Previous cases took down relatively small players: mid-level aldermen with their hands out and judges fixing cases for surprisingly slight amounts.

None of these efforts hit the biggest players or the deepest pools of money. Outright payoffs tend to be less lucrative than fees for legitimate services such as Burke’s property tax work. It’s easy to downplay clumsily overt quid pro quos. Even the downfall of former Gov. Rod Blagojevich was written off as the predictable fate of an amateurish boodler.

Boodler: “One, especially a politician, who seeks or receives boodle; a political grafter.”

Huh, I learned something.

For the first time, prosecutors are puncturing that veneer to strike at the top of the food chain. A conviction of Burke and anyone else at his level would send two strong signals: Nobody is immune to prosecution, and business-as-usual won’t fly anymore in Chicago.

I’m skeptical.

But federal prosecutors have injected a new risk into the business case. There’s danger in doing business with a cloutmeister who might be under investigation. Your conversations might be recorded. Say the wrong thing and you might wind up doing the perp walk.

Legitimate business people recoil from that kind of risk. Firms are already starting to disengage from purveyors of political favor. Sterling Bay, developer of splashy Chicago offices for Google and McDonald’s and of the proposed $6 billion Lincoln Yards project, has dumped Klafter & Burke as its property tax firm. Ditto Related Midwest, which is working on the massive “78” development along the Chicago River.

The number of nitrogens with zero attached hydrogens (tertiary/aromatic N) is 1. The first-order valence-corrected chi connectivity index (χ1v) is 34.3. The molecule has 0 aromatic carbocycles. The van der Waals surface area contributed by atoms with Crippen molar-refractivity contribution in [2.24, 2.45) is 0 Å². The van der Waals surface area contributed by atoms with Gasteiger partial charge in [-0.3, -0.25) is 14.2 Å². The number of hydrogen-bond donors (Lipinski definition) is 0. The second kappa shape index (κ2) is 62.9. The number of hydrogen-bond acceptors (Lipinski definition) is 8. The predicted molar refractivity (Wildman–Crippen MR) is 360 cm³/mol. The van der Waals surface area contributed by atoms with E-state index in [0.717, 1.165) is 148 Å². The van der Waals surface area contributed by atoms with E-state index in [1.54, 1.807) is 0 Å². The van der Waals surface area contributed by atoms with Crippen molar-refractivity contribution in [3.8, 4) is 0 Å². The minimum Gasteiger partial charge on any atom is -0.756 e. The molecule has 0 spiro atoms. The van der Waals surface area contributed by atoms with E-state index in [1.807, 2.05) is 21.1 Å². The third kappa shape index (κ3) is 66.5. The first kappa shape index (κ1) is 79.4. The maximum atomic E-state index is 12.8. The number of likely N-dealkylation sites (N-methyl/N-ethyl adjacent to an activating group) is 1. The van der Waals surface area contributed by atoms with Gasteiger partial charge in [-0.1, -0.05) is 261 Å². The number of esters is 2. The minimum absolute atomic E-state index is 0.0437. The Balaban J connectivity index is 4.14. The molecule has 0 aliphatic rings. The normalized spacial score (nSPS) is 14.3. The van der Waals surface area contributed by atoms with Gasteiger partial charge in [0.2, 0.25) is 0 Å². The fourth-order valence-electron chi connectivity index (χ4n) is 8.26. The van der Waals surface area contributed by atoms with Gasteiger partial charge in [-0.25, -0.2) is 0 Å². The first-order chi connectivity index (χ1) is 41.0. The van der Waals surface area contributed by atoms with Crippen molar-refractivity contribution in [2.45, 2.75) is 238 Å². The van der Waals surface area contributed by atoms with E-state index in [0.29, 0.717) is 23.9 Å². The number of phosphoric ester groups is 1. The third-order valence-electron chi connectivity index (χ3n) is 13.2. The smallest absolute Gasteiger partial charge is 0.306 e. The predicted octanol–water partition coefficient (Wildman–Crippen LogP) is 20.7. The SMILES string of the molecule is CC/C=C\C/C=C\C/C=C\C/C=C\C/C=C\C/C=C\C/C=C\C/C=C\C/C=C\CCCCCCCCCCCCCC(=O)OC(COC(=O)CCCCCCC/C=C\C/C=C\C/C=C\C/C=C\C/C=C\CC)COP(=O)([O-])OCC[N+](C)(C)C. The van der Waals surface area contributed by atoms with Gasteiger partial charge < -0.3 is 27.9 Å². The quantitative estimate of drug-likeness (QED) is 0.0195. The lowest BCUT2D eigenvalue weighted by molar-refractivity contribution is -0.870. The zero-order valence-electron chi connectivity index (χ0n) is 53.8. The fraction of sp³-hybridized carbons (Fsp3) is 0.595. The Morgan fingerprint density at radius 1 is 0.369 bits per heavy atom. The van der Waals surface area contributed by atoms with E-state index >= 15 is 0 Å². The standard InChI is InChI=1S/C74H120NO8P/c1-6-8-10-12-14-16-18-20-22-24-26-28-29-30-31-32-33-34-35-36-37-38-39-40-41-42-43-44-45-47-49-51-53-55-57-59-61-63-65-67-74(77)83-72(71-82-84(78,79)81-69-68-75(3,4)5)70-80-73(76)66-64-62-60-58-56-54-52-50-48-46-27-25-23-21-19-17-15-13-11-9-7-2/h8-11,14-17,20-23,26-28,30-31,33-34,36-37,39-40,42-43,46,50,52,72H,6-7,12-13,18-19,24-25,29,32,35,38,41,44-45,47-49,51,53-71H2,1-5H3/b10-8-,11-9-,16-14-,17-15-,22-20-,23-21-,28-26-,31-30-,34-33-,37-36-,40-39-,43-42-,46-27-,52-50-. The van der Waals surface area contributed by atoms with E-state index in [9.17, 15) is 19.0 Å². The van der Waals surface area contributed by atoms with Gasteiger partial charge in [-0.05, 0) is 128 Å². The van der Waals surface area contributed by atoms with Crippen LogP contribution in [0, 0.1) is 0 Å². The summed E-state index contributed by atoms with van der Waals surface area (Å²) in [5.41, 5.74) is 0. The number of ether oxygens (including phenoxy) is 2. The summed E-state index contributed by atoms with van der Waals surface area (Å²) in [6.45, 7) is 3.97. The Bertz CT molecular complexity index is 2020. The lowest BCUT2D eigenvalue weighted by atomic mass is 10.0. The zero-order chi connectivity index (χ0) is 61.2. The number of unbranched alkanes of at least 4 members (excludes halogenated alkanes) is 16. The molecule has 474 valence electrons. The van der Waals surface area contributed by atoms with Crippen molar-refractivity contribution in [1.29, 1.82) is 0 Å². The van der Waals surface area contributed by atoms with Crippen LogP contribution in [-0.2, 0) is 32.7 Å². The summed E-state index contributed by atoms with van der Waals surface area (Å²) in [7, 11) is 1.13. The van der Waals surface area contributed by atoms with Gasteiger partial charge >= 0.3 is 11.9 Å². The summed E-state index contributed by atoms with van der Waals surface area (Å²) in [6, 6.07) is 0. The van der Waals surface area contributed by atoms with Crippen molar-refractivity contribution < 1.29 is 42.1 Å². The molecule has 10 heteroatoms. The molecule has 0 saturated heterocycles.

Now, I excerpted chunks from Cahill’s piece… this is definitely a sunny take in which the old corrupt boys are shoveled out.

But there’s loads of money to be made, with so much power concentrated in one body, especially when people sit on that body for decades, as Burke did. Maybe new ones will come in, but perhaps those new ones will be a bit more careful.


We already know Burke is under indictment, but what about Danny Solis, the man-with-the-wire?

Citing a 120-page federal search warrant affidavit, the Sun-Times on Tuesday reported that Solis was investigated for soliciting campaign donations from a politically connected family that owns a major street-sweeping company and was seeking help on changing the city’s system for water billing to save money.

The FBI was listening in on numerous wiretapped conversations between Solis and a lobbyist for the company, who agreed to provide Viagra pills as well as sexual interludes at massage parlors, the Sun-Times quoted the affidavit as saying.